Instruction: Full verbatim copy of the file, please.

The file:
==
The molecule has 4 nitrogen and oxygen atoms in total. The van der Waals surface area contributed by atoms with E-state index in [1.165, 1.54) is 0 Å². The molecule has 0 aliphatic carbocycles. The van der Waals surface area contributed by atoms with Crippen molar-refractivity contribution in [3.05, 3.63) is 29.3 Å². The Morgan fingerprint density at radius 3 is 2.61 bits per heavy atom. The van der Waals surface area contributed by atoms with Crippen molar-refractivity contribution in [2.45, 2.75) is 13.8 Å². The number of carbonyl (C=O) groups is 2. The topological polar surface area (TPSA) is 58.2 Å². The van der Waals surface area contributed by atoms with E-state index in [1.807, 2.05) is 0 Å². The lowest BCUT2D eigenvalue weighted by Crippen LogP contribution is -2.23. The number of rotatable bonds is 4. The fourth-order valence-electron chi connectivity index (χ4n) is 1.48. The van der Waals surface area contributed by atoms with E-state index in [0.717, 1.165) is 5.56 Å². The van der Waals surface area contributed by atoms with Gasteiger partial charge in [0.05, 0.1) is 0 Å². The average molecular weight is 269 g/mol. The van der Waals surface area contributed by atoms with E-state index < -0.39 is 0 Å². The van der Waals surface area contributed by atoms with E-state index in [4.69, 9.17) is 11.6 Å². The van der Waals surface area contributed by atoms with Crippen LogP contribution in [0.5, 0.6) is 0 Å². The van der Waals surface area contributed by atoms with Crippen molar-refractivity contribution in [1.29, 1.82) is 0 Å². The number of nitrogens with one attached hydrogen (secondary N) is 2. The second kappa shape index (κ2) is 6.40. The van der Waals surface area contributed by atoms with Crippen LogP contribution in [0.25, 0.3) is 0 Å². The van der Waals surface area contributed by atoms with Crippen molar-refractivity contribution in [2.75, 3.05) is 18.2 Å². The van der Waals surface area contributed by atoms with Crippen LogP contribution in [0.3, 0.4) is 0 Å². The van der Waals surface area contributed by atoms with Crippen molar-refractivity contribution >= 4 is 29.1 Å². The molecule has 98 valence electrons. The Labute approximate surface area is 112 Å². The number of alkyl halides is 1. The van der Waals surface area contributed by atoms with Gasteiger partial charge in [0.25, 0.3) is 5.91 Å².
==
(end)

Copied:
The molecule has 4 nitrogen and oxygen atoms in total. The van der Waals surface area contributed by atoms with E-state index in [1.165, 1.54) is 0 Å². The molecule has 0 aliphatic carbocycles. The van der Waals surface area contributed by atoms with Crippen molar-refractivity contribution in [3.05, 3.63) is 29.3 Å². The Morgan fingerprint density at radius 3 is 2.61 bits per heavy atom. The van der Waals surface area contributed by atoms with Crippen molar-refractivity contribution in [2.45, 2.75) is 13.8 Å². The number of carbonyl (C=O) groups is 2. The topological polar surface area (TPSA) is 58.2 Å². The van der Waals surface area contributed by atoms with E-state index in [1.807, 2.05) is 0 Å². The lowest BCUT2D eigenvalue weighted by Crippen LogP contribution is -2.23. The number of rotatable bonds is 4. The fourth-order valence-electron chi connectivity index (χ4n) is 1.48. The van der Waals surface area contributed by atoms with E-state index in [0.717, 1.165) is 5.56 Å². The van der Waals surface area contributed by atoms with Gasteiger partial charge in [0.05, 0.1) is 0 Å². The average molecular weight is 269 g/mol. The van der Waals surface area contributed by atoms with E-state index < -0.39 is 0 Å². The van der Waals surface area contributed by atoms with E-state index in [4.69, 9.17) is 11.6 Å². The van der Waals surface area contributed by atoms with Crippen LogP contribution in [0.5, 0.6) is 0 Å². The van der Waals surface area contributed by atoms with Crippen molar-refractivity contribution in [1.29, 1.82) is 0 Å². The number of nitrogens with one attached hydrogen (secondary N) is 2. The second kappa shape index (κ2) is 6.40. The van der Waals surface area contributed by atoms with Crippen LogP contribution in [0.25, 0.3) is 0 Å². The van der Waals surface area contributed by atoms with Crippen molar-refractivity contribution in [2.75, 3.05) is 18.2 Å². The van der Waals surface area contributed by atoms with Crippen LogP contribution in [0.3, 0.4) is 0 Å². The van der Waals surface area contributed by atoms with Crippen molar-refractivity contribution >= 4 is 29.1 Å². The molecule has 98 valence electrons. The Labute approximate surface area is 112 Å². The number of alkyl halides is 1. The van der Waals surface area contributed by atoms with Gasteiger partial charge in [0.25, 0.3) is 5.91 Å².